Graduated Learning: Life after College

I got my degree, I got a job…now what?

On not sweating the small stuff October 7, 2012

Filed under: Personal Finance — Stephanie @ 9:40 pm
Tags: , , ,

We’re often told not to sweat the small stuff.  And sometimes, it’s the small stuff that makes life that much better.  Grabbing coffee with a friend.  Getting pampered with a mani-pedi.  Going out on a double date with friends.  Or meeting up for beers at the local watering hole.

But at the same time, we hear the refrain from personal finance types:  Beware the latte effect!  Skip the salon!  Cook dinner at home!  Just order water or turn friends down!

It gets confusing.  On the one hand, I want to enjoy my life, and I think that, while there are plenty of things you can do for free, there’s lots of small stuff that does cost money (maybe $5, maybe $50).  But I don’t like having to stress about every expense.  Of course, all that money can add up.  All the little things you spend money on throughout the week (a cup of coffee, a few lunches, a cab ride or two) can start to make a decent dent in your wallet.

So, how do you weigh what’s actually important?  Or is it more important to cut out all spending when you’re in dire straights than it is once you’re on your feet and making decent money?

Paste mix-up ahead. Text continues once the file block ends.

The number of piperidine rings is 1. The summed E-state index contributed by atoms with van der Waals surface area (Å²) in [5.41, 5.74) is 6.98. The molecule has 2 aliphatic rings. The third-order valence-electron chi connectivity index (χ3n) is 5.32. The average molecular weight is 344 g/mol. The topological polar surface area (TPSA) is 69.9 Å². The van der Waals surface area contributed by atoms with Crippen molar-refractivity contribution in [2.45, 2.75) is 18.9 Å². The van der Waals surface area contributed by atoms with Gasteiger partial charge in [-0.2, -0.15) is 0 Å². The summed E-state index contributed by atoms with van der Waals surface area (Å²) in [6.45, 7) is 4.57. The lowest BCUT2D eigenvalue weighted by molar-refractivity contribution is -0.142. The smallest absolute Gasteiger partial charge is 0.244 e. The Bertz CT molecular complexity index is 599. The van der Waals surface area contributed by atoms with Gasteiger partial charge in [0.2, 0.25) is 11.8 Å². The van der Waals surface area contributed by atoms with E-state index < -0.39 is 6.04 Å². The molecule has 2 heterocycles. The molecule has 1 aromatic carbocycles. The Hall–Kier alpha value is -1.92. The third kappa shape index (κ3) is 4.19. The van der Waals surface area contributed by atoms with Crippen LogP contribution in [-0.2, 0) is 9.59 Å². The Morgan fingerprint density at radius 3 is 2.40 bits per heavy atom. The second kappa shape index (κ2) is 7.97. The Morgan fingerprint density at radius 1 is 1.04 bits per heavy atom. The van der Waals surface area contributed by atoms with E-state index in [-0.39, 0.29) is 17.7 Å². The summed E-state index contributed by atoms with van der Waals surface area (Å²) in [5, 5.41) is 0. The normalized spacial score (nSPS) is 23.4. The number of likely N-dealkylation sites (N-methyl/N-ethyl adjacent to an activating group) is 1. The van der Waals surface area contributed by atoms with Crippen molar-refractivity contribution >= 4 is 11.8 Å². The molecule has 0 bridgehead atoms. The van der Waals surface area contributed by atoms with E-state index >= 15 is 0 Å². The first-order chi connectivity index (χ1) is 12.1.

I sometimes feel guilty wanting to treat myself to something.  “I could put the $10 for this meal towards paying off my student loans”.  “Skipping the $4 ice cream sundae will probably help me lose weight and become a millionaire”.  I mean, I know that if I put that $4 into a savings account that somehow has an unobtainable interest rate, and I let it grow for 500 years, it’ll be worth millions.  But I also like going out for tasty crepes and hot fudge sundaes.

I go back and forth.  Some days I spend with abandon.  And by that I mean I go out for a few meals and buy a new dress.  Other days I force myself to walk away from a coffee shop or bakery.

So, which side do you lean to?  Saving every penny and aggressively saving and paying down debt?  Or do you treat yourself (or others)?  I’m wondering if it would help if I actually set a budget for “fun stuff” so that I’d know it’s okay to spend it.  How do you find the perfect balance and not sweat the small stuff?

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7 Responses to “On not sweating the small stuff”

  1. Vanessa Says:

    I have a certain amount of “fun money”/allowance and that’s all I allow myself to spend.

  2. Kristin Says:

    I think it depends on what your priorities are and what you value. An occasional coffee will help me be more productive at work, so I see it as a worthwhile expense, but I’ll just get the coffee, not a fancy latte or something, maybe travel is more important to me. But for someone else, that latte every morning might be the highlight of their day that they really value, and they choose not to do something else. It might add up, but if that’s what they value and they’re within their means, I think it’s OK.

    The important thing is that the spending isn’t mindless, that you don’t get surprised by it at the end of the month. But it is important to be able to enjoy your money once in awhile, otherwise what are you working so hard to earn it for?